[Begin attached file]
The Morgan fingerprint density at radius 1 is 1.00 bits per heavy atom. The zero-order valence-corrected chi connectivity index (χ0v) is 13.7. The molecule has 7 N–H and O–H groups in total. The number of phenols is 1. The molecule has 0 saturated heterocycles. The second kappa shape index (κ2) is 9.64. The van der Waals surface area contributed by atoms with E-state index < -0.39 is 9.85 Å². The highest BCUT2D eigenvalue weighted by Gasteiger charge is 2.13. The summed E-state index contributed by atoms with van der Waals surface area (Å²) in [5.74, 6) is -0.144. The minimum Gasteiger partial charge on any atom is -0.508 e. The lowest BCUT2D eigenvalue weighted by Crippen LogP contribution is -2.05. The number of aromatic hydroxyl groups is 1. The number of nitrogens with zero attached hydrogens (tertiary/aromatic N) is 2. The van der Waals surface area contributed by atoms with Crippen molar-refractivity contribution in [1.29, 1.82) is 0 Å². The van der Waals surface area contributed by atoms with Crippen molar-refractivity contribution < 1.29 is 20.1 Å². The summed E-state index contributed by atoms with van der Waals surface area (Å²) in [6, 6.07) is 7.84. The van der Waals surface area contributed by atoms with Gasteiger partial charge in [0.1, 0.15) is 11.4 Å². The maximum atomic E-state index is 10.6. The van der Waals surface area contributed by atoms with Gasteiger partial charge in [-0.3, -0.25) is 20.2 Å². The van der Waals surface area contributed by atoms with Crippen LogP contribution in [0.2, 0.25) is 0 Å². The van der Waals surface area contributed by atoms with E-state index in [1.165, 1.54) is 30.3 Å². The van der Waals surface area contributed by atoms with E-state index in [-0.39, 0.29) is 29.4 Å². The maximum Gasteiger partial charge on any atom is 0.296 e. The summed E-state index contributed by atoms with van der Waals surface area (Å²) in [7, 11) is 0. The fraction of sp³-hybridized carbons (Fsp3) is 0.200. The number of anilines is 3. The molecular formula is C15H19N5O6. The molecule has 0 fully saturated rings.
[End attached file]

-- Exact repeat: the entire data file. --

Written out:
The Morgan fingerprint density at radius 1 is 1.00 bits per heavy atom. The zero-order valence-corrected chi connectivity index (χ0v) is 13.7. The molecule has 7 N–H and O–H groups in total. The number of phenols is 1. The molecule has 0 saturated heterocycles. The second kappa shape index (κ2) is 9.64. The van der Waals surface area contributed by atoms with E-state index < -0.39 is 9.85 Å². The highest BCUT2D eigenvalue weighted by Gasteiger charge is 2.13. The summed E-state index contributed by atoms with van der Waals surface area (Å²) in [5.74, 6) is -0.144. The minimum Gasteiger partial charge on any atom is -0.508 e. The lowest BCUT2D eigenvalue weighted by Crippen LogP contribution is -2.05. The number of aromatic hydroxyl groups is 1. The number of nitrogens with zero attached hydrogens (tertiary/aromatic N) is 2. The van der Waals surface area contributed by atoms with Crippen molar-refractivity contribution in [1.29, 1.82) is 0 Å². The van der Waals surface area contributed by atoms with Crippen molar-refractivity contribution < 1.29 is 20.1 Å². The summed E-state index contributed by atoms with van der Waals surface area (Å²) in [6, 6.07) is 7.84. The van der Waals surface area contributed by atoms with Gasteiger partial charge in [0.1, 0.15) is 11.4 Å². The maximum atomic E-state index is 10.6. The van der Waals surface area contributed by atoms with Gasteiger partial charge in [-0.3, -0.25) is 20.2 Å². The van der Waals surface area contributed by atoms with Crippen LogP contribution in [0.2, 0.25) is 0 Å². The van der Waals surface area contributed by atoms with E-state index in [1.165, 1.54) is 30.3 Å². The van der Waals surface area contributed by atoms with E-state index in [-0.39, 0.29) is 29.4 Å². The maximum Gasteiger partial charge on any atom is 0.296 e. The summed E-state index contributed by atoms with van der Waals surface area (Å²) in [7, 11) is 0. The fraction of sp³-hybridized carbons (Fsp3) is 0.200. The number of anilines is 3. The molecular formula is C15H19N5O6. The molecule has 0 fully saturated rings.